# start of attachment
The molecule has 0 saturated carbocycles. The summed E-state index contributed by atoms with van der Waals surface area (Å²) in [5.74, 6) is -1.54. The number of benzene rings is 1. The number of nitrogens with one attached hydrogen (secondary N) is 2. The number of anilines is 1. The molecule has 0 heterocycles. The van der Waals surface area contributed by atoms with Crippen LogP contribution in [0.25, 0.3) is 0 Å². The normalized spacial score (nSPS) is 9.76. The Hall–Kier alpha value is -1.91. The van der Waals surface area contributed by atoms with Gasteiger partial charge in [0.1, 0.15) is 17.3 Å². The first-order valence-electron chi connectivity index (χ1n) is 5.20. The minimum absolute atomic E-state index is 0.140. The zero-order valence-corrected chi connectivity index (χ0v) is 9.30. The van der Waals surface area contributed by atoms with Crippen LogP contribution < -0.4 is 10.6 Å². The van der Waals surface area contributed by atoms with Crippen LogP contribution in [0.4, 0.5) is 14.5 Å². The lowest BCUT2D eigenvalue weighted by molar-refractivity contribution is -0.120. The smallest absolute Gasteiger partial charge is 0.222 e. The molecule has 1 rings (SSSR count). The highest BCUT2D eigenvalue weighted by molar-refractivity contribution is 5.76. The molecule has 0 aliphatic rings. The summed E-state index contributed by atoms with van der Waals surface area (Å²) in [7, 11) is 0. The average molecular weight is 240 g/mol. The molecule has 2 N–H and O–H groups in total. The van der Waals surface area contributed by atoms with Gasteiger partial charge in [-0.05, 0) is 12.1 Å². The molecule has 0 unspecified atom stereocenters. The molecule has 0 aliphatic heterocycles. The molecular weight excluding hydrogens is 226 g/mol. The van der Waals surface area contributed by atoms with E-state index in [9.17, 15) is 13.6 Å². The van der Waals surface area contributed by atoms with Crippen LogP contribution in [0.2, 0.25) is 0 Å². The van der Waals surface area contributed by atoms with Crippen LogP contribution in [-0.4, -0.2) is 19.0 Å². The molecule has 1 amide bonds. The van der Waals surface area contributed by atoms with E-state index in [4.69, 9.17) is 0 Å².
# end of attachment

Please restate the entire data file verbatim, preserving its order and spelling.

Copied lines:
The molecule has 0 saturated carbocycles. The summed E-state index contributed by atoms with van der Waals surface area (Å²) in [5.74, 6) is -1.54. The number of benzene rings is 1. The number of nitrogens with one attached hydrogen (secondary N) is 2. The number of anilines is 1. The molecule has 0 heterocycles. The van der Waals surface area contributed by atoms with Crippen LogP contribution in [0.25, 0.3) is 0 Å². The normalized spacial score (nSPS) is 9.76. The Hall–Kier alpha value is -1.91. The van der Waals surface area contributed by atoms with Gasteiger partial charge in [0.1, 0.15) is 17.3 Å². The first-order valence-electron chi connectivity index (χ1n) is 5.20. The minimum absolute atomic E-state index is 0.140. The zero-order valence-corrected chi connectivity index (χ0v) is 9.30. The van der Waals surface area contributed by atoms with Crippen LogP contribution < -0.4 is 10.6 Å². The van der Waals surface area contributed by atoms with Crippen LogP contribution in [0.4, 0.5) is 14.5 Å². The lowest BCUT2D eigenvalue weighted by molar-refractivity contribution is -0.120. The smallest absolute Gasteiger partial charge is 0.222 e. The molecule has 1 rings (SSSR count). The highest BCUT2D eigenvalue weighted by molar-refractivity contribution is 5.76. The molecule has 0 aliphatic rings. The summed E-state index contributed by atoms with van der Waals surface area (Å²) in [7, 11) is 0. The average molecular weight is 240 g/mol. The molecule has 2 N–H and O–H groups in total. The van der Waals surface area contributed by atoms with Gasteiger partial charge in [-0.05, 0) is 12.1 Å². The molecule has 0 unspecified atom stereocenters. The molecule has 0 aliphatic heterocycles. The molecular weight excluding hydrogens is 226 g/mol. The van der Waals surface area contributed by atoms with E-state index in [9.17, 15) is 13.6 Å². The van der Waals surface area contributed by atoms with Crippen LogP contribution in [0.2, 0.25) is 0 Å². The van der Waals surface area contributed by atoms with Crippen LogP contribution in [-0.4, -0.2) is 19.0 Å². The molecule has 1 amide bonds. The van der Waals surface area contributed by atoms with E-state index in [4.69, 9.17) is 0 Å².